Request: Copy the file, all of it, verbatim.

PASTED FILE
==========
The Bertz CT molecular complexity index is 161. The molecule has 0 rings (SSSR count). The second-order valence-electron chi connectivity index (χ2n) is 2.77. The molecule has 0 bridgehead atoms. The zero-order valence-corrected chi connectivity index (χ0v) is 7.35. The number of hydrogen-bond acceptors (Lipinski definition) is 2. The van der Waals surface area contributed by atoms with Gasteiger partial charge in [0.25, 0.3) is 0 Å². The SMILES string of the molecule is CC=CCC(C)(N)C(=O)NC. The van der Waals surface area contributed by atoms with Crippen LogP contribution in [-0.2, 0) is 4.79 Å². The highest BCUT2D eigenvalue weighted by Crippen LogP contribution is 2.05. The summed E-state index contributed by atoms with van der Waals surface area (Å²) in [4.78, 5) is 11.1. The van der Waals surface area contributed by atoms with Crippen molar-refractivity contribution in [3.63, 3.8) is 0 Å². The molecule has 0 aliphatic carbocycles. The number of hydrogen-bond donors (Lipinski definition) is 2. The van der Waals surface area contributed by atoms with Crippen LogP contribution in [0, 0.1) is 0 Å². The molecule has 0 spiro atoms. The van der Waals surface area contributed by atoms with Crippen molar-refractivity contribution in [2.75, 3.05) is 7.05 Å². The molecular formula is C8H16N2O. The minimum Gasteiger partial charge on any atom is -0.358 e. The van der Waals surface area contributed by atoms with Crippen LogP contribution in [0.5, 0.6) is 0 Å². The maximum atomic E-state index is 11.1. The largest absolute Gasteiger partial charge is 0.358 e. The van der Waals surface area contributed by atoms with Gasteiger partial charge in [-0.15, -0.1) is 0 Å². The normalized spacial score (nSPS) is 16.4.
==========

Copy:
The Bertz CT molecular complexity index is 161. The molecule has 0 rings (SSSR count). The second-order valence-electron chi connectivity index (χ2n) is 2.77. The molecule has 0 bridgehead atoms. The zero-order valence-corrected chi connectivity index (χ0v) is 7.35. The number of hydrogen-bond acceptors (Lipinski definition) is 2. The van der Waals surface area contributed by atoms with Gasteiger partial charge in [0.25, 0.3) is 0 Å². The SMILES string of the molecule is CC=CCC(C)(N)C(=O)NC. The van der Waals surface area contributed by atoms with Crippen LogP contribution in [-0.2, 0) is 4.79 Å². The highest BCUT2D eigenvalue weighted by Crippen LogP contribution is 2.05. The summed E-state index contributed by atoms with van der Waals surface area (Å²) in [4.78, 5) is 11.1. The van der Waals surface area contributed by atoms with Crippen molar-refractivity contribution in [3.63, 3.8) is 0 Å². The molecule has 0 aliphatic carbocycles. The number of hydrogen-bond donors (Lipinski definition) is 2. The van der Waals surface area contributed by atoms with Crippen LogP contribution in [0, 0.1) is 0 Å². The molecule has 0 spiro atoms. The van der Waals surface area contributed by atoms with Crippen molar-refractivity contribution in [2.75, 3.05) is 7.05 Å². The molecular formula is C8H16N2O. The minimum Gasteiger partial charge on any atom is -0.358 e. The van der Waals surface area contributed by atoms with Crippen LogP contribution in [0.5, 0.6) is 0 Å². The maximum atomic E-state index is 11.1. The largest absolute Gasteiger partial charge is 0.358 e. The van der Waals surface area contributed by atoms with Gasteiger partial charge in [-0.15, -0.1) is 0 Å². The normalized spacial score (nSPS) is 16.4.